- Big Buddha Beach - north-east of Chaweng, has nice beaches and scenic views and is developing some good accommodation and restaurants.
- Bophut Beach - on the northern end of Ko Samui, popular with diving groups who head offshore from here – but some good facilities.
- Choengmon Beach - in the north-east corner of Ko Samui, very close to Chaweng, but a lot quieter and more relaxed.
- Maenam Beach - on the northern end of Ko Samui, popular with families as it has safe swimming spots and shallow water.
Things to see and do on Ko Samui
Most people go to Ko Samui for the relaxed beach environment, the coral sea diving and snorkelling, or the party scene in Chaweng, but there are a few attractions to while away your spare time:
- Diving is obviously one of the big attractions, with clear water and good visibility. You can dive on coral reefs, under water mountains and some spectactular rock formations. One of the best is the Samran Pinnacles, where the big fish swim, but it is a place for experienced divers only so don’t go there on your own. Ko Losin and Ko Kra, two small islands off the main island, are also popular diving locations where you can get up close with sharks, turtles and manta rays, but there are no facilities and they can be hard to get to.
- Golf – pack your clubs if you’re into spoiling a good walk, as Ko Samui has its own first class golf course located at Santiburi Resort, up in the hills above Maenam Beach.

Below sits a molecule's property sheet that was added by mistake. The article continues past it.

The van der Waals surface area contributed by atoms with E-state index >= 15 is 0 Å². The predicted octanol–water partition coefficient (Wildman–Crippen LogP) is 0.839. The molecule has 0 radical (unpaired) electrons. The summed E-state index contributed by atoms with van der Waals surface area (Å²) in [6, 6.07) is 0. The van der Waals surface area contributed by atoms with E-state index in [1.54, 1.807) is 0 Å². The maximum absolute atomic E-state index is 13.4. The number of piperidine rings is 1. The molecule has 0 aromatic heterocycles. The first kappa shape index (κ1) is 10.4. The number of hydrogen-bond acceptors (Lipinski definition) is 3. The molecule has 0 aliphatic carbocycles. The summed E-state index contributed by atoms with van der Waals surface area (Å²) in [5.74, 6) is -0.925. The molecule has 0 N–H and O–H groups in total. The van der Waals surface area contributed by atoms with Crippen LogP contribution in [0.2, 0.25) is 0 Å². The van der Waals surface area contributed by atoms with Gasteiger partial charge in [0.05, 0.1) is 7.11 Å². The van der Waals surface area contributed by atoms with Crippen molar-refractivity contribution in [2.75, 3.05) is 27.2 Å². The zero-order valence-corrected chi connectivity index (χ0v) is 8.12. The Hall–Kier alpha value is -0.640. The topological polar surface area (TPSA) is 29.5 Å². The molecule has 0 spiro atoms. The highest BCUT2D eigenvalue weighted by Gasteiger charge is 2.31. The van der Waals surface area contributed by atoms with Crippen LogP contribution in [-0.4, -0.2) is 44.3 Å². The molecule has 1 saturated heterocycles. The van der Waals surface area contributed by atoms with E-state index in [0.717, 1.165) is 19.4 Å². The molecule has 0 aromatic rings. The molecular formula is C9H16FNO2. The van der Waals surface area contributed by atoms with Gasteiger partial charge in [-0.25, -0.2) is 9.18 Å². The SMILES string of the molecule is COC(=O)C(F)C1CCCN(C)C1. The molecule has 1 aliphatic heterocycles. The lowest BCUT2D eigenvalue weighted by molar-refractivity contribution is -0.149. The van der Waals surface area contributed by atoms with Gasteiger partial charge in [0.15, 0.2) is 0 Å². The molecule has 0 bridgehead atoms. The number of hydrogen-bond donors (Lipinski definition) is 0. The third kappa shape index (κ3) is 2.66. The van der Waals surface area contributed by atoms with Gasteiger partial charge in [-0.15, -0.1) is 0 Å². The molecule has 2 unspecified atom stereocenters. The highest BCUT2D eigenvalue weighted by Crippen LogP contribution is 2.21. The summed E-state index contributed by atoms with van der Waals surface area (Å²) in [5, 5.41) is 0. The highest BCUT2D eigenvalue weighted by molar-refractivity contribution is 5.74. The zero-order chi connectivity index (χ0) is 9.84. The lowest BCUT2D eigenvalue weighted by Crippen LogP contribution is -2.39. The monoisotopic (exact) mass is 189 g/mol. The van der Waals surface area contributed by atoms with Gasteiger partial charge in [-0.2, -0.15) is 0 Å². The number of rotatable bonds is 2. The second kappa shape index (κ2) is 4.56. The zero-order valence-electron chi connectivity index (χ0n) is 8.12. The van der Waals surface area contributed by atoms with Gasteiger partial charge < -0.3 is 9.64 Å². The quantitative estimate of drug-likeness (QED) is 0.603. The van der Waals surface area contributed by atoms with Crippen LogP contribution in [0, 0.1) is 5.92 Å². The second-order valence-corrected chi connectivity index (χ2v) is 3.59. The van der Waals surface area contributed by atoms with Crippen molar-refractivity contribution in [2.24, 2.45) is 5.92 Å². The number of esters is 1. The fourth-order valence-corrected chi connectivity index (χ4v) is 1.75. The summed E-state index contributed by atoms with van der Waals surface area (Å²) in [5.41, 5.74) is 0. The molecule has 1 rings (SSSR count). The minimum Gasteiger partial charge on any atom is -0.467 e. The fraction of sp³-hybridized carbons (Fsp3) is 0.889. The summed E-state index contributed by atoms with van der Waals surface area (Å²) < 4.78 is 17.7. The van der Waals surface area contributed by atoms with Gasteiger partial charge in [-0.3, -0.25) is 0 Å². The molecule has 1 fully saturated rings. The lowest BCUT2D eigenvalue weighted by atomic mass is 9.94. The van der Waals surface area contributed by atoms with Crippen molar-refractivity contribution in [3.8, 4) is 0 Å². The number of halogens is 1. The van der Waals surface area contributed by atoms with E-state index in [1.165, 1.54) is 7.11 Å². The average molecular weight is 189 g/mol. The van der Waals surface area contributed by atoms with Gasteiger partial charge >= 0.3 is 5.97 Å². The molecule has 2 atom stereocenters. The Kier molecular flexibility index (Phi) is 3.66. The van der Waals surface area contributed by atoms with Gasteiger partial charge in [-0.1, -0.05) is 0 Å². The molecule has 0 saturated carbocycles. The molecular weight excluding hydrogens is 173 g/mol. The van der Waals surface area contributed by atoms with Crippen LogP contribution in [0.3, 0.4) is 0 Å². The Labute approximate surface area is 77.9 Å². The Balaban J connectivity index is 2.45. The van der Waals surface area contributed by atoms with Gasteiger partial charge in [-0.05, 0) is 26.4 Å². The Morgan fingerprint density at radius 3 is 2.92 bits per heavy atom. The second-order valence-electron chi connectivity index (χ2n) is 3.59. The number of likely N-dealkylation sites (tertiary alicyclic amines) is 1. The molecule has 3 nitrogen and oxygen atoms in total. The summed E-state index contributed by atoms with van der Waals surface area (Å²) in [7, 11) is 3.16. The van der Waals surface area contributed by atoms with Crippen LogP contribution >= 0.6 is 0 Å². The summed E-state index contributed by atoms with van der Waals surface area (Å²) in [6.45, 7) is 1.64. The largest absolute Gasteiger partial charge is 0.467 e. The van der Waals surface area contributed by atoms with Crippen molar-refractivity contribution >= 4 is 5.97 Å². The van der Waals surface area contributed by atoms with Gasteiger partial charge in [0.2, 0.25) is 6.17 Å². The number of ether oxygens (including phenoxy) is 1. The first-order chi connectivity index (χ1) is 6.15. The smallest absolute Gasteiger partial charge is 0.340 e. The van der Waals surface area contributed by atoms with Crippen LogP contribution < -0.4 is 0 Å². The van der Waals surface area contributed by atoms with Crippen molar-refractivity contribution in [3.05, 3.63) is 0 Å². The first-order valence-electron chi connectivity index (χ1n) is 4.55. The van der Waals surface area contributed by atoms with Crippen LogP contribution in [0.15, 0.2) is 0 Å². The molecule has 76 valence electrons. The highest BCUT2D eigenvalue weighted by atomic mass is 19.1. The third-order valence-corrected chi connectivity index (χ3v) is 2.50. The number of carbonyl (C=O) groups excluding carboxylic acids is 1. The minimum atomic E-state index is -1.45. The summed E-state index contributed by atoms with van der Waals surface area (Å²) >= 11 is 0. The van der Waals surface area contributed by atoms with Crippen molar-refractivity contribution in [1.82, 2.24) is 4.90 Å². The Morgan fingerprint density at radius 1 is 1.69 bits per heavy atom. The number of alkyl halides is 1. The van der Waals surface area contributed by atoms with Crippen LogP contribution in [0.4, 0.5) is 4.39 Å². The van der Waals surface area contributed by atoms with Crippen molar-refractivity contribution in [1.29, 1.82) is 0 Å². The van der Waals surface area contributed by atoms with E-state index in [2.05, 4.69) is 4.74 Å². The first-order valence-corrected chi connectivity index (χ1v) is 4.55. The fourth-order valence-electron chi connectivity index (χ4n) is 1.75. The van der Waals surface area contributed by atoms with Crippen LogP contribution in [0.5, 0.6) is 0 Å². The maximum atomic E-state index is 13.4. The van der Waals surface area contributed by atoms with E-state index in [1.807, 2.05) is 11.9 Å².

- Samui Butterfly Garden and Insect Museum – located in the south-east of the island with some of the biggest butterflies you’re likely to see anywhere and some quite rare insects.
- Grandmother and Grandfather Rocks - an oddity, but well worth a look, as they uncannily resemble shriveled male and female sex organs. You’ll find them near Lamai Beach and you may even see some of the odd rituals that go on nearby!
- Secret Buddha Garden – strange and wonderful sculptures of people set in lush jungle surroundings at the peak of the island.
- Monkey Show – open air theatre with performing monkeys and elephants, on the main road behind Bophut Beach.
- Temples – The Laem Sor Pagoda (really a chedi) is one of Samui’s more significant temples and glows gold in certain lights. Wat Khunaram is the most famous temple in Samui and features one of its founding monks, mummified in a lotus position in a glass case.
- Night life – mostly around Chaweng and Lamai Beaches, especially the Green Mango Club, the nearby Mint Bar, and the famous Black Moon Party at Chaweng Beach. There’s also the somewhat infamous Full Moon Party, which is at Haad Rin on Ko Pha Ngan island (boats leave from Big Buddha Pier three times a day.
Map of key locations on Ko Samui
View Ko Samui Travel Guide in a larger map
Chance of a Thunderstorm29°/27°
Chance of a Thunderstorm30°/27°
Chance of a Thunderstorm29°/26°
A traveller’s view of Ko Samui Island
Here’s a look at just some of the things you can do on Ko Samui Island, filmed by Tunihot T.